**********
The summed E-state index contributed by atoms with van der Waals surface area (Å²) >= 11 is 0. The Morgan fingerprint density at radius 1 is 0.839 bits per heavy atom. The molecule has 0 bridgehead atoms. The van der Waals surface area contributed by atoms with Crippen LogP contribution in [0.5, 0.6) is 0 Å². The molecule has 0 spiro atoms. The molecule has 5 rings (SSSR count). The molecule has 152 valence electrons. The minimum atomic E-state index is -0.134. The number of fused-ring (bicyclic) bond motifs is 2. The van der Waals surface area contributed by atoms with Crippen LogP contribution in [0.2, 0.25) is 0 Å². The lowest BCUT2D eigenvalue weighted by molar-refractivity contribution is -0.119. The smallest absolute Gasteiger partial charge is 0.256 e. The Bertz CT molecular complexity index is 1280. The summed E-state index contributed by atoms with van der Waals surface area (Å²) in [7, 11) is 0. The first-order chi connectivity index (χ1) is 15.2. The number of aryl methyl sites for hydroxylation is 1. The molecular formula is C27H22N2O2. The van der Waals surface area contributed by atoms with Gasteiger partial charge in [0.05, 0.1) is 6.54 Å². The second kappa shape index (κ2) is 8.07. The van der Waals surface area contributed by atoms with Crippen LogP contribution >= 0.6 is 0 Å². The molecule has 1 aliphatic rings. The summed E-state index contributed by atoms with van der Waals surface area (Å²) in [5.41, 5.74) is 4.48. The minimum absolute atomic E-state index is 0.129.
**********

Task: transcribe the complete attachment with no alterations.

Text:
The summed E-state index contributed by atoms with van der Waals surface area (Å²) >= 11 is 0. The Morgan fingerprint density at radius 1 is 0.839 bits per heavy atom. The molecule has 0 bridgehead atoms. The van der Waals surface area contributed by atoms with Crippen LogP contribution in [0.5, 0.6) is 0 Å². The molecule has 0 spiro atoms. The molecule has 5 rings (SSSR count). The molecule has 152 valence electrons. The minimum atomic E-state index is -0.134. The number of fused-ring (bicyclic) bond motifs is 2. The van der Waals surface area contributed by atoms with Crippen LogP contribution in [0.2, 0.25) is 0 Å². The lowest BCUT2D eigenvalue weighted by molar-refractivity contribution is -0.119. The smallest absolute Gasteiger partial charge is 0.256 e. The Bertz CT molecular complexity index is 1280. The summed E-state index contributed by atoms with van der Waals surface area (Å²) in [7, 11) is 0. The first-order chi connectivity index (χ1) is 15.2. The number of aryl methyl sites for hydroxylation is 1. The molecular formula is C27H22N2O2. The van der Waals surface area contributed by atoms with Gasteiger partial charge in [0.05, 0.1) is 6.54 Å². The second kappa shape index (κ2) is 8.07. The van der Waals surface area contributed by atoms with Crippen LogP contribution >= 0.6 is 0 Å². The molecule has 1 aliphatic rings. The summed E-state index contributed by atoms with van der Waals surface area (Å²) in [5.41, 5.74) is 4.48. The minimum absolute atomic E-state index is 0.129.